No other Western army15 has such pairings, because such pairings only work for long ahead known deployments.

During the buildup to the first Gulf War the US Army discovered that its Cold War round-out concept of two active brigades and one National Guard brigade per heavy division in the continental United States did not work when called upon to deploy. The round-out brigades did not assemble quickly enough and were not trained well enough. Except for the 3rd Armored Division (which deployed from Germany), all heavy divisions deploying to the gulf required an active brigade to replace their National Guard round-out brigades.16Ultimately the US Army managed to deploy each division with three brigades as the army’s remaining active brigades were entirely staffed with professional troops.

However today’s British Army brigades are a hodgepodge of active and reserve units, which will either prevent their rapid deployment or force them to deploy without their reserve units.

Even the two armies most closely associated with the British Army, the Australian Army and Canadian Army, do not include reserve formations in their active brigades: the Australian Army’s three active brigades are readily deployable for any conflict, while the reserve brigades can generate additional forces for longer lasting conflicts. Similarly the Canadian Army’s three active brigades are easily deployable, while the ten reserve brigades provide the basis to grow the Canadian Army to five divisions. Neither of them mixes active and reserve formations within the same brigade, and neither does the US Army.

The British Army needs to end the pairing of active and reserve formations and it knows this to be true. For its newest brigades, the two Strike Brigades, the British Army decided not to pair reserve formations with the brigades’ active infantry and cavalry units.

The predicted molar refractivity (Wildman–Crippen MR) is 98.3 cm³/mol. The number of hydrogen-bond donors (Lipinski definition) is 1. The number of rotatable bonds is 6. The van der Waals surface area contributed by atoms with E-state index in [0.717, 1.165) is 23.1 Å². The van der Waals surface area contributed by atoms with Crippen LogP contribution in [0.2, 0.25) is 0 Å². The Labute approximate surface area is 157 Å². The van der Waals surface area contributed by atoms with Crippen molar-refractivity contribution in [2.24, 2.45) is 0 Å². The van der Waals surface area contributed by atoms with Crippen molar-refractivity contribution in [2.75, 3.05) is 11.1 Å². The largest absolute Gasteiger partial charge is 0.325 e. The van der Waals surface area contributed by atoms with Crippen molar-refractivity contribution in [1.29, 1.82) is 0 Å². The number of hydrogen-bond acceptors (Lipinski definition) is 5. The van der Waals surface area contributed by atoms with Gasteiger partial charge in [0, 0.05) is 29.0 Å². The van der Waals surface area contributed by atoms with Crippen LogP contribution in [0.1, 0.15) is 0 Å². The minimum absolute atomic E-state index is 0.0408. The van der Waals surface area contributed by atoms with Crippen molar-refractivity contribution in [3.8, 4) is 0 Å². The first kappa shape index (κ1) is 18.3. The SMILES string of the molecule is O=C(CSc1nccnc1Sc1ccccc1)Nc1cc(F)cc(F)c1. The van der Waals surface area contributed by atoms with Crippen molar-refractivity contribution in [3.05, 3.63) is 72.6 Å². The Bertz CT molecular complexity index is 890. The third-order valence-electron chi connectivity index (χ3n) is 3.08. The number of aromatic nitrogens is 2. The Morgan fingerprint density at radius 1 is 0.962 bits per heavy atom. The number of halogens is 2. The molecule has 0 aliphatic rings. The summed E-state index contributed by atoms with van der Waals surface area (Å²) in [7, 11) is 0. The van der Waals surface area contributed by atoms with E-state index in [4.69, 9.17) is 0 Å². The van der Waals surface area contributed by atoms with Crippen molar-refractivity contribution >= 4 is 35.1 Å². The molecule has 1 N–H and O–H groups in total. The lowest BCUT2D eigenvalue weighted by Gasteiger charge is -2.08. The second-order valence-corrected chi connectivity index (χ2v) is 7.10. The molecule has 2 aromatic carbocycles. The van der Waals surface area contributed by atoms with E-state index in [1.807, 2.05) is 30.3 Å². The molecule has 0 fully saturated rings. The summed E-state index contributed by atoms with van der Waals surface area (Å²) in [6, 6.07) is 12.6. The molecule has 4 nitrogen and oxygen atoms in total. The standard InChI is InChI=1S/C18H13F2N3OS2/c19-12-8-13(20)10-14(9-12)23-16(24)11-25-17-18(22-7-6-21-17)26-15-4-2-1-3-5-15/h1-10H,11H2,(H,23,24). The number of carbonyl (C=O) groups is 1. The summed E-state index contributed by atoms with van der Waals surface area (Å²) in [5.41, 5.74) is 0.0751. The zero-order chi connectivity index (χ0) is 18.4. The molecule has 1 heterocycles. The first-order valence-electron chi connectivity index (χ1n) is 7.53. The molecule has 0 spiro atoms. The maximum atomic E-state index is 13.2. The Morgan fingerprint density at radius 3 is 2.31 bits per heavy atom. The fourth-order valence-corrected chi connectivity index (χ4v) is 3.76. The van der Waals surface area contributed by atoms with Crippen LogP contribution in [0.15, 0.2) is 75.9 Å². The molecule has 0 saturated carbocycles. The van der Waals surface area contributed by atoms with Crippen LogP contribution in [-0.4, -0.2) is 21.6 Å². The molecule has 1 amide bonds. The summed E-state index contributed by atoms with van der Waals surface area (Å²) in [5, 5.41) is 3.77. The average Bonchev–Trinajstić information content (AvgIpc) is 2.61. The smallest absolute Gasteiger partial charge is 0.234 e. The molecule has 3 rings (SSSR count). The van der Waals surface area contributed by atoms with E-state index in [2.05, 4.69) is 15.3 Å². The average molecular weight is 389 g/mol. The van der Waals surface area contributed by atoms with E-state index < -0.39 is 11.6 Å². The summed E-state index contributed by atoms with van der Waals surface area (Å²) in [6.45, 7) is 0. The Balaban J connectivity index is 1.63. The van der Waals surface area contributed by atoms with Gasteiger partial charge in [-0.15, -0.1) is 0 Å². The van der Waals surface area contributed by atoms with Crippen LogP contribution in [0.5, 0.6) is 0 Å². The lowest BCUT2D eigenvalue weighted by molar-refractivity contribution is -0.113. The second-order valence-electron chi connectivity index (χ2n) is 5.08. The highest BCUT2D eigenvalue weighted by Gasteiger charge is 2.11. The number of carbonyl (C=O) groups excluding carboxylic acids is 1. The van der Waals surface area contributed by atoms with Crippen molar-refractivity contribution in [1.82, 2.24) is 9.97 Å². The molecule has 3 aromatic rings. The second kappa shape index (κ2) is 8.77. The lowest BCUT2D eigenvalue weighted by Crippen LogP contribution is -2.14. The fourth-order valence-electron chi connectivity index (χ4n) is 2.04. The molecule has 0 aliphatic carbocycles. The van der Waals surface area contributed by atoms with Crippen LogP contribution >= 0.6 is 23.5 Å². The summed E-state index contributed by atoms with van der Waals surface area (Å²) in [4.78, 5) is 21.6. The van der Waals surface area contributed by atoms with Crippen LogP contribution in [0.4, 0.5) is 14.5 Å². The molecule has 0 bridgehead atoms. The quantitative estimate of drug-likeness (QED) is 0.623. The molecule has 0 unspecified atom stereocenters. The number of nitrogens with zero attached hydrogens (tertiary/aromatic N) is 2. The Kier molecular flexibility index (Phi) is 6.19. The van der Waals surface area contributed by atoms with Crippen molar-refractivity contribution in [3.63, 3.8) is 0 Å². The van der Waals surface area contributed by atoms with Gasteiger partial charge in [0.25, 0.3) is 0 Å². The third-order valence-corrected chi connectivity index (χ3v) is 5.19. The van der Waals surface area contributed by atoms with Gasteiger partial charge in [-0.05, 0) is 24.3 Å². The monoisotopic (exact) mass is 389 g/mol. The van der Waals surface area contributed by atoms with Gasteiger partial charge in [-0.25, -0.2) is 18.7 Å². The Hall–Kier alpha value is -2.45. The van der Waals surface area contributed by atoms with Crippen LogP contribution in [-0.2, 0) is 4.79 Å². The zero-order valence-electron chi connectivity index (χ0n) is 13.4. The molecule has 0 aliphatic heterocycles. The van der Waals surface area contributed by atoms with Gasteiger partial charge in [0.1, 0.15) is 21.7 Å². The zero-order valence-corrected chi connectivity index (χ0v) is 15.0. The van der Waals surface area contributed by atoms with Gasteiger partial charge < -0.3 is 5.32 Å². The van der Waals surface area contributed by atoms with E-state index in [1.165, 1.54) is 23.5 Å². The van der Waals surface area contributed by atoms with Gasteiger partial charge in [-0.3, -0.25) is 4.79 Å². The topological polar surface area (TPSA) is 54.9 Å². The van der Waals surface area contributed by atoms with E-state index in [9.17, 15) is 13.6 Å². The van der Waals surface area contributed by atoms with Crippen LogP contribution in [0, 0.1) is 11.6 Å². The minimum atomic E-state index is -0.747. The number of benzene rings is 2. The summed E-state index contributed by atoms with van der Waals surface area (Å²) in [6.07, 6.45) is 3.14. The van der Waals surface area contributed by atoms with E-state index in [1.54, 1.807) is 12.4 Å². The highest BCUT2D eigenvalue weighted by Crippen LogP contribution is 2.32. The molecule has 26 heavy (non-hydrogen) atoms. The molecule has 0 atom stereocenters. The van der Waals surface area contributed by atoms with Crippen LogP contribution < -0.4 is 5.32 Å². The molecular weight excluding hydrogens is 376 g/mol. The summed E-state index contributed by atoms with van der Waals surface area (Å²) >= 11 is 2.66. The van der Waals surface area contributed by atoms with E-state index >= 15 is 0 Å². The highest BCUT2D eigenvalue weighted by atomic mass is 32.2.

If the British Army is serious about 3rd UK Division being a rapidly deployable formation it needs to remove all reserve formations from the division’s organization. Some British military experts argue that the retention of these pairings will allow the army to generate additional forces for upcoming deployments, which is true, if you know that in 16 months time you will need to rotate a new brigade into Afghanistan. But Russian armored formations need six hours from Pskov to Riga and three hours from Brest to Warsaw. If the UK wants to show-up when NATO or the US calls, it needs to have at least one division that is deployable without having to wait for reserve formations to assemble and train.

15 The Royal Netherlands Army’s three National Reserve Corps battalions, although assigned administratively to the army’s three brigades, are not organic to the brigades and are not allowed to deploy outside of the Netherlands.

16 Active brigades used to fill up the US Army’s divisions during the Gulf War were the: 1st Brigade, 2nd Armored Division; 3rd Brigade, 2nd Armored Division (Forward); 3rd Brigade, 3rd Infantry Division (Mechanized); and 197th Infantry Brigade (Mechanized).

Royal Logistic Corps and Royal Electrical & Mechanical Engineers

The existence of the latter is not justified. All NATO armies combine the functions of these two in a single corps. All armies except the French Army combine these two functions in a single support unit per brigade. The British Army is the only army, which has not yet merged its logistics corps (Royal Logistic Corps – RLC) and its maintenance corps (Royal Electrical & Mechanical Engineers – REME). Furthermore, the Army’s belief that units of these two types must be paired with reserve formations has led to 3rd UK Division fielding 21 logistic and maintenance battalions. In contrast, a US division fields six battalions, a German division fields three battalions, and French divisions are assigned three to six battalions.

To emphasise this point: Germany’s 1st Panzer Division fields a total of 21 battalions, while 3rd UK Division fields 21 logistic and maintenance battalions, and 67 units in total.

The British Army needs to merge the RLC and REME to create a single support unit for each brigade. For its two newest brigades, the Strike Brigades, the British Army will merge a REME battalion with an RLC regiment to thus reduced the brigade’s logistical footprint from five to three units, which is still two too many. Simplicity is key to success. Five units with five commanders supporting one brigade is the opposite of simplicity.